Breaking Down Mobility Barriers, One Bus at a Time

How Toyota’s support kickstarted a stagnant public transportation project and changed a team member’s life

September 04, 2018
All Aboard – Tupelo Public Works employees prepare signs for the city’s new bus service program. Tupelo Transit is the city’s first-ever public transportation system, and was developed in partnership with Toyota. Photo courtesy: Adam Robison, Northeast Mississippi Daily Journal

Carolyn Angelos has spent a lot of money on cabs.

“Thousands of dollars,” the Toyota Motor Manufacturing, Mississippi assistant manager explains – sounding a little shocked to hear the words come out of her own mouth. “I’ve invested thousands and thousands of dollars on cab rides. All for my daughter.”

Her daughter, 31-year-old Kilah Angelos, is ambitious, smart and eager to contribute to her community. But she’s also epileptic. And because of the unpredictable rhythm of her seizures, Kilah can’t get a driver’s license. That means the simplest, most mundane errands most of us take for granted – grocery shopping, going to the doctor or post office – have to be carefully coordinated around her mother’s rotating shift schedule at work.
A Mother's Love -- Carolyn Angelos (second from left), pictured alongside her daughter Kilah (left). 

“It’s heartbreaking for her,” Angelos says. “And it’s heartbreaking for me. She can’t go to school. She can’t get a job. It’s hard for her to even make any friends. She feels like a potted plant. No mother wants this life for her child. This is why I work for Toyota and give 100 percent every day. It’s all for Kilah.”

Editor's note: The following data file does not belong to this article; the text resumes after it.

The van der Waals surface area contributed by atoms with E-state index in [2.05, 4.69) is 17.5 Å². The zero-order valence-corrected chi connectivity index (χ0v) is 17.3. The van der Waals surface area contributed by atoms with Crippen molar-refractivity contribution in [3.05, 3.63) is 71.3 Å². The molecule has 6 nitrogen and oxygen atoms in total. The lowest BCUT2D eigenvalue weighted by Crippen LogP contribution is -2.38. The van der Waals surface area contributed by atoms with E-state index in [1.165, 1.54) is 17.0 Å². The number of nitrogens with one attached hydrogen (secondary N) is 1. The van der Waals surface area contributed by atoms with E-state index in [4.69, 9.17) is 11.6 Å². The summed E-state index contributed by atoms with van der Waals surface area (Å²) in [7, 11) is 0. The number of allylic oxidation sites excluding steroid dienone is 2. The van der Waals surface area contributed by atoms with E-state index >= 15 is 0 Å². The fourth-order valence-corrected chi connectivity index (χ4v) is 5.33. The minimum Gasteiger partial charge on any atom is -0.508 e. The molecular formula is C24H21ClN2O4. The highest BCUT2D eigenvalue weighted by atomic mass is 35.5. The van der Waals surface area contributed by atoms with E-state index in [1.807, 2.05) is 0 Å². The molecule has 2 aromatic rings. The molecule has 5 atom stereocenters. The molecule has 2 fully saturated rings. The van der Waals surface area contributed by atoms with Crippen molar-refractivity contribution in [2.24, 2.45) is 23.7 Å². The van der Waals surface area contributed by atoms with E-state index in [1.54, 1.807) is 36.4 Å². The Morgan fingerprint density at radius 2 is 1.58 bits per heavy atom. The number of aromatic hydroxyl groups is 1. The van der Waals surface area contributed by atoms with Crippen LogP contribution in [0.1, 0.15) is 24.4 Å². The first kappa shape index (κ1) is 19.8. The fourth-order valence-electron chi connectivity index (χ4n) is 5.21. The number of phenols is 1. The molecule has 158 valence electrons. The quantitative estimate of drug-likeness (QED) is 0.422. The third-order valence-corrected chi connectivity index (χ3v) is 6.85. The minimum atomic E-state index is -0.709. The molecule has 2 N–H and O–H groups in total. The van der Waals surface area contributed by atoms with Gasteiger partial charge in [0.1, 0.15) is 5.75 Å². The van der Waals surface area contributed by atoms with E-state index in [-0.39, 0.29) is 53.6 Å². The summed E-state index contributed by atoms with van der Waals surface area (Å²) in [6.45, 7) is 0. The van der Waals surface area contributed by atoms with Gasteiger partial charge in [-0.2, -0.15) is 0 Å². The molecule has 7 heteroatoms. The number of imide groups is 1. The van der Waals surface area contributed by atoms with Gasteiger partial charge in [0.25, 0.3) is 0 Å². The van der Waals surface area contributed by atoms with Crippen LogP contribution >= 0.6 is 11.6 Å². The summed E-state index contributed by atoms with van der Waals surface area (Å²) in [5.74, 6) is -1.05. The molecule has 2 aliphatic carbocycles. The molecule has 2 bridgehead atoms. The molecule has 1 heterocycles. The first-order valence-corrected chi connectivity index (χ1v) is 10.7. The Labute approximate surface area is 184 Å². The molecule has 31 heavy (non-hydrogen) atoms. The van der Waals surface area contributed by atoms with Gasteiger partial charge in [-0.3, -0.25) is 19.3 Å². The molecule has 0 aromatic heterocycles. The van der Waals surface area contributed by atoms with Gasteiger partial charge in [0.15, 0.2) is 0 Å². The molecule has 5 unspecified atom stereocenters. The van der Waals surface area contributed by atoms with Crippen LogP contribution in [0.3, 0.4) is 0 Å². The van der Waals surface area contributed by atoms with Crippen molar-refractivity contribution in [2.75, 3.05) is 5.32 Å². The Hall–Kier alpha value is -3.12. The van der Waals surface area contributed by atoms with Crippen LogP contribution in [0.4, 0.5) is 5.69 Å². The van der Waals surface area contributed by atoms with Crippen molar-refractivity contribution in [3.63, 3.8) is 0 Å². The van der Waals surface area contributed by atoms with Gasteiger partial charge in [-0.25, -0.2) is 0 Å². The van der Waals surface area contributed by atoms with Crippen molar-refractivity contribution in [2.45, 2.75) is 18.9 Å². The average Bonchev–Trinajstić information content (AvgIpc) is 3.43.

Tupelo, Mississippi, where Angelos and her daughter live, has no public transportation. But this month, that’s changing. After years of discussion, the city just launched Tupelo Transit, a pilot program offering local bus service around the city. Toyota partnered with the city’s leadership, sharing knowledge, resources and funding to help bridge the mobility gap and help people like Kilah move.

For the next 13 months, Toyota’s Social Innovation team will work with the city to market and evaluate the service. The goal is to expand access to jobs, healthcare and social opportunities to people just like Kilah.
“It took a lot of folks working a very long time to make this dream possible,” Tupelo mayor Jason Shelton told the Tupelo Daily Journal.

When Angelos learned about the project, she had an emotional response.

“Tears fell,” she says. “I get emotional just thinking about it. This is absolutely life-changing for us. There was this huge barrier between my daughter and the life she wants to live. I did everything I did to help her get around it. I would drive her anywhere I could. I would use all my vacation days to help her run errands. I mean, that’s just what a mother does for her child, right? But now, that barrier has been removed. And now Kilah can start to reclaim her independence. And she’s not the only one. Toyota is helping a lot of people here start their impossible.”

Tupelo’s mayor says he’s determined to see the system succeed. And so is Angelos.

“If I have to ride these buses every weekend to show much they’re needed, I’ll do it,” Angelos says. “I will stop at nothing. And my coworkers are right there with me. They’ve offered to ride with me. So, if you take the bus, you’ll probably see a bunch of us on it, too.”

By Kristen Orsborn

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